Palaces and Courts of the Exposition Part 3

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The fine figure work representing the modern industrial types is by Ralph Stackpole of Oregon, whose home is now in San Francisco. He expresses himself most simply and unaffectedly, in clear, broad treatment, and makes the ordinary workman a man to be honored and respected.

The upper figures represent an old man handing his burden to a younger man. The Old World Handing Its Burden to the Younger World, that is America, is finely suggested.

The keystone figure represents The Power of Industry, the man who both thinks and uses his hands.

In the tympanum are the types representing the Varied Industries.

In the center is Agriculture representing the food side of life. On the left a workman, possibly an architect, suggests the refinements of the varied industries, while on the right one sees the ordinary workman with his sledge-hammer, bringing to mind the rougher side of industry. In the left corner a woman with her spindle - a lamb standing near - recalls the making of textiles. Commerce occupies the right corner, holding the prow of a vessel with its figurehead.

The Workman with his pick is repeated in the four niches.

The two flanking portals are also in the plateresque style with devices of this Spanish Renaissance period represented on them.

The s.h.i.+elds, or cartouches as they are called, have no special meaning, being only ornaments of this particular period.

The portals on the east of the Palace of Varied Industries and also of the Palace of Mines are suggestive of gateways of old Roman walled cities, like those of Perugia, for instance. This Italian type of portal is chosen since Machinery Palace opposite is in the Italian style of architecture.

Notice how the pastel pink accents the portal.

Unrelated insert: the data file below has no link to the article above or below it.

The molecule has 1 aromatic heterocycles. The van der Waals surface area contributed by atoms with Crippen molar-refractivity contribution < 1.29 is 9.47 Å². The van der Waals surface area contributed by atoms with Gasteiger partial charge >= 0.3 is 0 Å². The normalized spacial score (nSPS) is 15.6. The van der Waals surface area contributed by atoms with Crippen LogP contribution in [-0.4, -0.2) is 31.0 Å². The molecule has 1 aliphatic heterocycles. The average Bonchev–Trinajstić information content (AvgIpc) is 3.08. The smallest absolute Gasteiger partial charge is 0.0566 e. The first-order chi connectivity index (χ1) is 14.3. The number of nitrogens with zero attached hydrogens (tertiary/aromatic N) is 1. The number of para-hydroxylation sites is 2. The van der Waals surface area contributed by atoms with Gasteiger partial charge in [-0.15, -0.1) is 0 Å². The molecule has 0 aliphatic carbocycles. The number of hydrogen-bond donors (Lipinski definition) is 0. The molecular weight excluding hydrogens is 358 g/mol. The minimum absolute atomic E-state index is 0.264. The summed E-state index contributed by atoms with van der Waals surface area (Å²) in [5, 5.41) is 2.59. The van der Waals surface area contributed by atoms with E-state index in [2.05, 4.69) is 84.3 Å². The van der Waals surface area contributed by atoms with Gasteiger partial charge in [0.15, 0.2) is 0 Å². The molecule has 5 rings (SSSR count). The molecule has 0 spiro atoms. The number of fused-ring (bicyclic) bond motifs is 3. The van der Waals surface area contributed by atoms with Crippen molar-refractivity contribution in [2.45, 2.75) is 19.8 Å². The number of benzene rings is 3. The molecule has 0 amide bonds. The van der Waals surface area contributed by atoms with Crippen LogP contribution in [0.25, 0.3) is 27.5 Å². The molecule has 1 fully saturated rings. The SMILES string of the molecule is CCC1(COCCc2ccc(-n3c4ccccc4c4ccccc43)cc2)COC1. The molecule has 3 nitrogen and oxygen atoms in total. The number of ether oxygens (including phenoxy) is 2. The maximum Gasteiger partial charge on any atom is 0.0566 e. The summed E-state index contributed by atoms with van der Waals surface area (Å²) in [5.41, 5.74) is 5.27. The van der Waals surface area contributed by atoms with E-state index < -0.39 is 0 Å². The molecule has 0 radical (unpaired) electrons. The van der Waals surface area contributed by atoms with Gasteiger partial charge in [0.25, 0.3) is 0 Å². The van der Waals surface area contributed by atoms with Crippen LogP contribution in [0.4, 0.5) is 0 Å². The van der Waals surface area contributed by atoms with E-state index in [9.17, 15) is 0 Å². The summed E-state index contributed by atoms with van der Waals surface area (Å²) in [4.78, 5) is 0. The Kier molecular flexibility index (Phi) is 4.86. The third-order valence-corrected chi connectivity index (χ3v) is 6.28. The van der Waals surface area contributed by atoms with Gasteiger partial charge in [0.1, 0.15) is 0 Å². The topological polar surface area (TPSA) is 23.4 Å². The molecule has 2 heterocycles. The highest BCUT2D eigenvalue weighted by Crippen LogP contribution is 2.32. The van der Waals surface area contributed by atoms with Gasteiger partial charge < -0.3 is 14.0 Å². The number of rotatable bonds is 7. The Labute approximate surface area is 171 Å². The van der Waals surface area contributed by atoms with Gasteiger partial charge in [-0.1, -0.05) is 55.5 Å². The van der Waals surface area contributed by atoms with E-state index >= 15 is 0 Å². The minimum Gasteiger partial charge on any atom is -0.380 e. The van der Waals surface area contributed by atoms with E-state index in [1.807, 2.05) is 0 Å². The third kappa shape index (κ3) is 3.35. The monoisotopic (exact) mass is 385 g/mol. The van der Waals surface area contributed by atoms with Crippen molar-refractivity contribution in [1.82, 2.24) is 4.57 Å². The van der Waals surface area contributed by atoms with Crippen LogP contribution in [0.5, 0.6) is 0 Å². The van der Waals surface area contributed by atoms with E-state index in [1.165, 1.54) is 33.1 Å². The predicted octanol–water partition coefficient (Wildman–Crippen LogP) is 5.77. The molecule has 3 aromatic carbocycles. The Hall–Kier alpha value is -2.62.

The figure of "The Miner" in the niches is by Albert Weinert, whose work in the Congressional Library at Was.h.i.+ngton is well known.

The Palace of Varied Industries has an exhibition of the more refined manufactures, those articles that are regarded more as luxuries, such as bronzes, jewelry, silverware, fine pottery, porcelains, rugs, leather work, silks, etc.

The Palace of Mines deals with the smelting of metals, a fine exhibition of different ores, and above all "Safety First" in its relation to mines. The Mines Rescue work is most interesting.

Flora of the Avenue of Progress and the Avenue of Palms

Eucalyptus globulus (blue gum).

Eucalyptus robusta.

Eucalyptus viminalis.

Cupressus macrocarpa (Monterey cypress).


Australian pea vine on the palms.

Muhlenbeckia (Australian mattress vine) against the base of Machinery Palace.

Honeysuckle against the base of the Varied Industries Palace.

Lawson cypress.

Libocedrus decurrens (incense cedar).

Acacia floribunda.

Acacia latifolia.

Albizzia lophantha.

Abies menziesu (fir).

Picea Engelmanni (spruce).

Picea excelsa (from Norway) (spruce).


Rhododendrons (notice how they work upon the pink walls) (for color).

Cinerarias (for color).

Cyclamen (for color).

Dracaena indivisa (cabbage palm).


j.a.panese strawberry.

Notice Mr. McLaren's devices for covering the ground.